The nice-to-haves are the ones that you’re going to put in a little extra effort to try to build a relationship or to try to get in front of, and then if you’ve got some of the ideal-to-have, then that’s somebody you want to go and really prospect, and you want to focus a lot of time and attention on, and give them value over and above any of what you might see as your normal marketing, because that’s somebody that’s going to be an ideal client.

Once you have that ideal client, you could start to move all of your targeting to that. If you’re building Facebook audiences, you could move to that narrowly defined ideal client. All of your ads should be speaking to that ideal client.

It’s okay to have multiple ideal clients, but once you have those, they need to really be the basis for all of your language, all of your website copy, all of the ads, so that you are clearly articulating the problem that that ideal client has, and how you’re uniquely suited to solve that problem.

When you do that and when you make the basis that strategy of defining an ideal client the basis of all of your marketing, guess what?

You get to choose who you want to work with. That will make life a whole lot better.

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Understanding, Narrowing, and Choosing Your Ideal Client

Understanding, Narrowing, and Choosing Your Ideal Client written by John Jantsch read more at Duct Tape Marketing

In marketing today it’s common to hear that you must know who your target audience is in order to be effective with your marketing. This mostly implies that you determine the makeup of a market that your business is most likely to attract.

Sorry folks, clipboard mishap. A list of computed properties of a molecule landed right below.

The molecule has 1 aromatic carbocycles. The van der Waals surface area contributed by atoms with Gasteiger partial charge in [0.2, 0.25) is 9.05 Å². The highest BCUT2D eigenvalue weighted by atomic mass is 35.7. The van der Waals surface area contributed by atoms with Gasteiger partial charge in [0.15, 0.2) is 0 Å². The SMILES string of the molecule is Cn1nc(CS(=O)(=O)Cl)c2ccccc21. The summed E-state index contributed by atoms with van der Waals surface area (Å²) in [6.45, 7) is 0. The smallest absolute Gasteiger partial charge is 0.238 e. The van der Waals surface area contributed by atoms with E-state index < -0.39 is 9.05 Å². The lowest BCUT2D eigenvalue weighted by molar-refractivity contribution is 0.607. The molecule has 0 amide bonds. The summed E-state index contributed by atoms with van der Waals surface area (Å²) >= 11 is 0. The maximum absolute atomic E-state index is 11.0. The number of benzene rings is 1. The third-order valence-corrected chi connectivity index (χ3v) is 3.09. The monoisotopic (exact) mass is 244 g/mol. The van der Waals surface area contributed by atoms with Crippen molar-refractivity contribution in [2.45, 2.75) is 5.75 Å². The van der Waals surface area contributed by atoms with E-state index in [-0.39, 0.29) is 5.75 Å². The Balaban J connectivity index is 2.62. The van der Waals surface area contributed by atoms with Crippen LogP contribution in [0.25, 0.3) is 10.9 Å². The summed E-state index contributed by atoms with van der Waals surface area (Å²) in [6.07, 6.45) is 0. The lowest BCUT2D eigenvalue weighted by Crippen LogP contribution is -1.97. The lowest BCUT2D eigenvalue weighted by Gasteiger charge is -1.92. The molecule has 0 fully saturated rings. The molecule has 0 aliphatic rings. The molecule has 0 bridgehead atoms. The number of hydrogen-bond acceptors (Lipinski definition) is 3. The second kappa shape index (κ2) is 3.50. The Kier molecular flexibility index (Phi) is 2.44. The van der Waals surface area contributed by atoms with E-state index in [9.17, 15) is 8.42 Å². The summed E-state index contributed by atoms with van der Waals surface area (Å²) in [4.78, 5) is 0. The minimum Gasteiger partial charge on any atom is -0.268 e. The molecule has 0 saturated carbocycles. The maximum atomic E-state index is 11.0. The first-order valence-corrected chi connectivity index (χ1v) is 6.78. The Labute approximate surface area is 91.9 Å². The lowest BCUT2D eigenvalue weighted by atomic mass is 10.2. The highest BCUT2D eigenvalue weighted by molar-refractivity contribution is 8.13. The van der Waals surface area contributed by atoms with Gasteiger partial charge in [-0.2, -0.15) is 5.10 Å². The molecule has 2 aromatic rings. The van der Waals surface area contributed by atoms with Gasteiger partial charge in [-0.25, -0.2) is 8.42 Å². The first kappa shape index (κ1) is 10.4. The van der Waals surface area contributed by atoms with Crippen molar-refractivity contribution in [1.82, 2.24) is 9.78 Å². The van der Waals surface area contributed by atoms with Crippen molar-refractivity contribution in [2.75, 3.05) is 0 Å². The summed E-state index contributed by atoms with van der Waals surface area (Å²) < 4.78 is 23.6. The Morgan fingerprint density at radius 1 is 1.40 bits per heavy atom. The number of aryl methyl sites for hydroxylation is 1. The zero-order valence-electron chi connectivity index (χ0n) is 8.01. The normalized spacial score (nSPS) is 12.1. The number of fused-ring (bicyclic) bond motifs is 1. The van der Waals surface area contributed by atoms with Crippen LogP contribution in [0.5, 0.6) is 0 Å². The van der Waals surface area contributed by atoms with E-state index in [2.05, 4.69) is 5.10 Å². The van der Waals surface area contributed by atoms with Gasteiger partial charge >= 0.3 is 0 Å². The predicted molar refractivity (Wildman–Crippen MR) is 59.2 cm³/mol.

What bothers me about this simple approach is that it has a lowest common denominator element to it – who can we attract?

Instead, I like to take the point of view of – whom do we deserve to work with?

This thought process led me to the idea of defining an ideal client which ties together both behavior and demographics. Identifying who this is from the beginning will save you tons of time going in circles trying to be all things to all people.

It really is a game changer and here’s how I recommend getting started.

Choosing your ideal client

Have you ever considered the following question? – What qualities would your ideal clients have? Thinking through this is quite a liberating feeling, no? Don’t you deserve to work with clients who appreciate the value you bring to them?

I know that might sound a bit egotistical, but it really isn’t. At the end of the day, if you want to work with the people you want, then you need to step up your game so that can deserve to do so.

I recommend getting started by exploring the types of clients you don’t want to work with. Until you know who you don’t want to work with, who you must work with, who you choose to work with, it’s easy to take work and clients that drag you away from the work you deserve to be doing (we’ve all been there and know what a headache it can be).

Who can you deliver the greatest value to, who do you enjoy working with, and who needs what you do most? Write a detailed description of your ideal client and include as much about them as possible including the problems they are trying to solve. Give some thought to how you might reach them and appeal to them. Use your best clients today to help you think about what makes them ideal for you. (Hint: they are profitable and perhaps they refer others to you right now.)

Consider following these steps to best identify them:

Step 1: What are the must-haves to be a client – this is stuff that naturally narrows your list – must be 18 years or older, must own a home – that kind of thing.

Step 2: What are the generally looked for attributes – no required, but preferred – perhaps it’s an age range, geographic location, or special interest.

Step 3: What makes them ideal – what are the attributes that make them your best prospects – perhaps they have a certain business model, unique problem, at a certain point in life or business.